History of Malbec

Updated: May 27


Photo courtesy of Catena Zapata


French origins with new roots in Argentina

Malbec is a French variety that was widely planted throughout the Middle Ages in different regions in France.

In its heyday, Malbec was known as the ‘black wine’ of France and favored by the aristocracy. Eleanor of Aquitaine was rumored to be a fan of Malbec, opting to serve it at her lavish parties.

However, with time that fame and those vines disappeared. Malbec was problematic, it was too sensitive to the wet and cold weather of much of France’s wine regions and was relegated to the bottom of the pile. When phylloxera (a grape vine’s insect enemy) swept across Europe, most growers never replanted Malbec – they opted for more hardy varieties instead.


Malbec voyages to the New World

If it weren’t for Domingo Faustino Sarmiento or French agronomist Michel Pouget, Malbec’s story may have ended in France.

But a new chapter was written as Malbec cuttings were brought to South America, first to Chile and then under the proposal of Argentine governor, Sarmiento, to Argentina. These Malbec cuttings gave seed to the story of Argentinian Malbec.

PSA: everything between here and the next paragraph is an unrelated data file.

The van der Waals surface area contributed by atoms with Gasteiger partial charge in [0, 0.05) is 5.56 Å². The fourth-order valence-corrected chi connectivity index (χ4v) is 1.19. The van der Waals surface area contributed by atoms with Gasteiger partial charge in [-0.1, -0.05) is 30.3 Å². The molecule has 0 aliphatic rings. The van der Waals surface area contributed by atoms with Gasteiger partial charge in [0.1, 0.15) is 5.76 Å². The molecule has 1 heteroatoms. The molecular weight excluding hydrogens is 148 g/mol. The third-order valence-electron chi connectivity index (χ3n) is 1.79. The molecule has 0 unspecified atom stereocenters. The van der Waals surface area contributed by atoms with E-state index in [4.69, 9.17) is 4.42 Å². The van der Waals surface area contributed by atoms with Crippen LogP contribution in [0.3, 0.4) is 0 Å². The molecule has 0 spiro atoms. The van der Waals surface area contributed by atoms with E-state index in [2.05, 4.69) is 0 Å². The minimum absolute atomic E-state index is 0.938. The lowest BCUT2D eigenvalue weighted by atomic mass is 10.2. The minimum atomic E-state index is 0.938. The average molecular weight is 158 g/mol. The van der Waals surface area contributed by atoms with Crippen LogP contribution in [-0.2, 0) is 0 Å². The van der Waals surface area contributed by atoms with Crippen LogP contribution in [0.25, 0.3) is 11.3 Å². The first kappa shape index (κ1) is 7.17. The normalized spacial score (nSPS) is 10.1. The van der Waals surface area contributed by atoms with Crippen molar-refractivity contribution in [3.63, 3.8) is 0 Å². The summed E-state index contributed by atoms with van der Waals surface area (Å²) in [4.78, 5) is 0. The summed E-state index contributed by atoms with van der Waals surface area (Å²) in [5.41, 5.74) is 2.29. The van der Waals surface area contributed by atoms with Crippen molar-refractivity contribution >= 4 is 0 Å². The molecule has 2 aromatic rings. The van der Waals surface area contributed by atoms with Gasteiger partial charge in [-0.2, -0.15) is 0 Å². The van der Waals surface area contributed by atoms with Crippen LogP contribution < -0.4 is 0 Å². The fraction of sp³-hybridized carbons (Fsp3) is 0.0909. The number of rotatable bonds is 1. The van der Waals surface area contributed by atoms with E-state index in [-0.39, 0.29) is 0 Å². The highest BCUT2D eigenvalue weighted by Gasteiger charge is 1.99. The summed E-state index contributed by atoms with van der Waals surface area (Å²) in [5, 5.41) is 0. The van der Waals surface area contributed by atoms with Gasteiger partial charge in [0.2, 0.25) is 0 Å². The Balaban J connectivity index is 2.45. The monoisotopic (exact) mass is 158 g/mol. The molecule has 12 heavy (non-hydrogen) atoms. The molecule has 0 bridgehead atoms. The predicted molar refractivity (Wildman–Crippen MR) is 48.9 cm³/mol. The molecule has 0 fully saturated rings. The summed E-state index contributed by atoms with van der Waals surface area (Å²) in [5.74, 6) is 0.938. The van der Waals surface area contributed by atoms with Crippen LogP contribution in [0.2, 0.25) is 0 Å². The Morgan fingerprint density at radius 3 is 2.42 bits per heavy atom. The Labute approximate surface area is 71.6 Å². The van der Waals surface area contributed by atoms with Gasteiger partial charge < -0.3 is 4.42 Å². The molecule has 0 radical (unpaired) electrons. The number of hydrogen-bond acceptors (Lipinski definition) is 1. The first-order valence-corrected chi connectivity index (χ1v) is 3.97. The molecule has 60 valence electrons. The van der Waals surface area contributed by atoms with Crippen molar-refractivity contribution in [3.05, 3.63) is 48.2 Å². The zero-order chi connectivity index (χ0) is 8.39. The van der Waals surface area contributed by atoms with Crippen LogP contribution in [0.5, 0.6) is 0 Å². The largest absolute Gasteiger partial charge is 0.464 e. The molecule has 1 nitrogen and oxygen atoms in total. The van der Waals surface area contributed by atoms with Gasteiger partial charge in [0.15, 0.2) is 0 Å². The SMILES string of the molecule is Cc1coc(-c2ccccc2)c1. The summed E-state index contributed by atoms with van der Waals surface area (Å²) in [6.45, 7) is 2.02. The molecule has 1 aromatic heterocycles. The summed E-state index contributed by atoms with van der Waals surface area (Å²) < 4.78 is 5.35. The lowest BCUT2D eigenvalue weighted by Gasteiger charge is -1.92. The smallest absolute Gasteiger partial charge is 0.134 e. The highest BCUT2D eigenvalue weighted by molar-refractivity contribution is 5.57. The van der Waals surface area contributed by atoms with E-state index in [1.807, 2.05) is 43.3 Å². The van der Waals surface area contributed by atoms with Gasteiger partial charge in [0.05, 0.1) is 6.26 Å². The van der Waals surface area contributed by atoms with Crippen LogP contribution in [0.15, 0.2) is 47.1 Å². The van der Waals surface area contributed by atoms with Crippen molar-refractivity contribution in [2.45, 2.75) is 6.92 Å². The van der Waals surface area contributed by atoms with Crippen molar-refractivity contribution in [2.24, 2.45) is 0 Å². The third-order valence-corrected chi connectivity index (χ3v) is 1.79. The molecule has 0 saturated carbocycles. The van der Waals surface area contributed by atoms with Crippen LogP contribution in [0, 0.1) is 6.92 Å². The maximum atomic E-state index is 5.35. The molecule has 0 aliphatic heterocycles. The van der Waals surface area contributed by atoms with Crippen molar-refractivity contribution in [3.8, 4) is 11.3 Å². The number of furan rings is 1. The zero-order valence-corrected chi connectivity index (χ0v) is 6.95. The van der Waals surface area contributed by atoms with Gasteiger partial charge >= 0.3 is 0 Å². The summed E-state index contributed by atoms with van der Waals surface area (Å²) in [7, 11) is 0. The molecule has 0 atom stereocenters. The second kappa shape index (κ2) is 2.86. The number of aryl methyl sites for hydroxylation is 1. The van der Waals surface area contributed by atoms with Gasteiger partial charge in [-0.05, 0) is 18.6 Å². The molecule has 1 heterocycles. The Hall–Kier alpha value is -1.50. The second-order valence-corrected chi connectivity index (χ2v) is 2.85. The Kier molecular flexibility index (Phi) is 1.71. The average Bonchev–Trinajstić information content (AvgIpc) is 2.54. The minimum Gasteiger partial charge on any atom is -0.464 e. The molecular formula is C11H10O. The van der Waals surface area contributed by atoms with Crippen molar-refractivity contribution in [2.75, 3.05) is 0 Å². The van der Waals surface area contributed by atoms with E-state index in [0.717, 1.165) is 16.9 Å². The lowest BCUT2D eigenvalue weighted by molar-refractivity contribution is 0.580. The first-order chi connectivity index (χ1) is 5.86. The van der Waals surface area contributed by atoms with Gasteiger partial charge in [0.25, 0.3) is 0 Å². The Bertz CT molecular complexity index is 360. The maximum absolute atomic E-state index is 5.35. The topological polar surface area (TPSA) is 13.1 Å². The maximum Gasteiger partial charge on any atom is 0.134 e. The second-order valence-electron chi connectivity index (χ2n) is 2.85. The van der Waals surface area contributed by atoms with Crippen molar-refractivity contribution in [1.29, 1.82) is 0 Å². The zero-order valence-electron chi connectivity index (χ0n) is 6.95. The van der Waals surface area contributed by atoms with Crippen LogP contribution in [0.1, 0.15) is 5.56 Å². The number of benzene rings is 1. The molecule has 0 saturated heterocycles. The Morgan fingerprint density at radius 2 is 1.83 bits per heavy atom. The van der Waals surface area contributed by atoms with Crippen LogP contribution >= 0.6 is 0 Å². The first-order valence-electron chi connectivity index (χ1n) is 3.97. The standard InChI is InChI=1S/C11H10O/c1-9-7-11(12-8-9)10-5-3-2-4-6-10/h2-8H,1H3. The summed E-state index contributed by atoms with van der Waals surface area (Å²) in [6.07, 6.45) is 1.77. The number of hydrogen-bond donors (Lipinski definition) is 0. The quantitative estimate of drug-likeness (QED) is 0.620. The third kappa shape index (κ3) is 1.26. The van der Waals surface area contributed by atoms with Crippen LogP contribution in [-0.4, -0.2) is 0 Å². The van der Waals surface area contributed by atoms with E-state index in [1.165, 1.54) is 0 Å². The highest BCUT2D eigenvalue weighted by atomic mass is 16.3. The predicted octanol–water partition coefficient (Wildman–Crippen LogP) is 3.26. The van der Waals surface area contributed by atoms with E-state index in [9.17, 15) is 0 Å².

It took Argentina 150 years, from receiving the first vines of Malbec, until they were able to produce a decent wine for export. It was a long period of work and interaction between men, plants, soils and climate.




Photo courtesy of Bodega Santa Julia


While Argentina is home to a variety of terroirs, we can’t discuss Argentine Malbec without mentioning the not-so-secret weapon responsible for its success: the Andes’ extremely high altitudes.


In the Andean foothills of Mendoza, vineyards are located high above sea level, with an average elevation in the range of 2,000 to 3,600 feet. This setting is a far better fit for the delicate, thin-skinned Malbec grape, which thrives in cool, dry climates and requires good sunlight to fully mature. As one ascends the mountains, the average temperature decreases, while the amplitude between day and night temperatures increases, impacting the quality of the fruit and offering a more exciting range of richness, textures, and aromas.

Malbec is the star of the Argentine winemaking industry and is winning hearts across the world.



Sources

Lacoste, Pablo. "The History of Malbec." Wines of Argentina.

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